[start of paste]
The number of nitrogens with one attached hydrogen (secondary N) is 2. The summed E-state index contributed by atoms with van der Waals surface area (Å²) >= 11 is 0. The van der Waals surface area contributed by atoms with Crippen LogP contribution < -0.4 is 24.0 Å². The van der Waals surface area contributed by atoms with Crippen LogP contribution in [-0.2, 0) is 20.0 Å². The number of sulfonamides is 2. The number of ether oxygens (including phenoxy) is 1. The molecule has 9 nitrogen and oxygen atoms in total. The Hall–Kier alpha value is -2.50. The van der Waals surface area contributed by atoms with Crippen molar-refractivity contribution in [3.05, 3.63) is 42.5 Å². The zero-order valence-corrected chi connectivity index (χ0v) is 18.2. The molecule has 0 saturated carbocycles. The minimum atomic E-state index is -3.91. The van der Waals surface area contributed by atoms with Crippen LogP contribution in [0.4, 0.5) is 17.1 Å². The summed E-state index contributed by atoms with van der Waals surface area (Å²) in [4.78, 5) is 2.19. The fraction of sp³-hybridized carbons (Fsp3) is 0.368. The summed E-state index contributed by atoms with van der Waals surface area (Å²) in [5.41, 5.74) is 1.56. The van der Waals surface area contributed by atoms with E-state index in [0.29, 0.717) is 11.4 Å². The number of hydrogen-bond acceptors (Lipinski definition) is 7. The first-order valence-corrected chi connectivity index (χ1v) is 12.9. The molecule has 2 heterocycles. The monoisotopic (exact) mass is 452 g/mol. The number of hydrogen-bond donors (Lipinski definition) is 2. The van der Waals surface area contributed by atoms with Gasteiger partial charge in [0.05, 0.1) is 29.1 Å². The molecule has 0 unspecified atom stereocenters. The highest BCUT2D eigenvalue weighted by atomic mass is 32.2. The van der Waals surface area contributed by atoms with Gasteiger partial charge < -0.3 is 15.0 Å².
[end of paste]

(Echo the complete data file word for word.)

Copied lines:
The number of nitrogens with one attached hydrogen (secondary N) is 2. The summed E-state index contributed by atoms with van der Waals surface area (Å²) >= 11 is 0. The van der Waals surface area contributed by atoms with Crippen LogP contribution < -0.4 is 24.0 Å². The van der Waals surface area contributed by atoms with Crippen LogP contribution in [-0.2, 0) is 20.0 Å². The number of sulfonamides is 2. The number of ether oxygens (including phenoxy) is 1. The molecule has 9 nitrogen and oxygen atoms in total. The Hall–Kier alpha value is -2.50. The van der Waals surface area contributed by atoms with Crippen molar-refractivity contribution in [3.05, 3.63) is 42.5 Å². The zero-order valence-corrected chi connectivity index (χ0v) is 18.2. The molecule has 0 saturated carbocycles. The minimum atomic E-state index is -3.91. The van der Waals surface area contributed by atoms with Crippen LogP contribution in [0.4, 0.5) is 17.1 Å². The summed E-state index contributed by atoms with van der Waals surface area (Å²) in [4.78, 5) is 2.19. The fraction of sp³-hybridized carbons (Fsp3) is 0.368. The summed E-state index contributed by atoms with van der Waals surface area (Å²) in [5.41, 5.74) is 1.56. The van der Waals surface area contributed by atoms with E-state index in [0.29, 0.717) is 11.4 Å². The number of hydrogen-bond acceptors (Lipinski definition) is 7. The first-order valence-corrected chi connectivity index (χ1v) is 12.9. The molecule has 2 heterocycles. The monoisotopic (exact) mass is 452 g/mol. The number of hydrogen-bond donors (Lipinski definition) is 2. The van der Waals surface area contributed by atoms with Gasteiger partial charge in [0.05, 0.1) is 29.1 Å². The molecule has 0 unspecified atom stereocenters. The highest BCUT2D eigenvalue weighted by atomic mass is 32.2. The van der Waals surface area contributed by atoms with Gasteiger partial charge < -0.3 is 15.0 Å².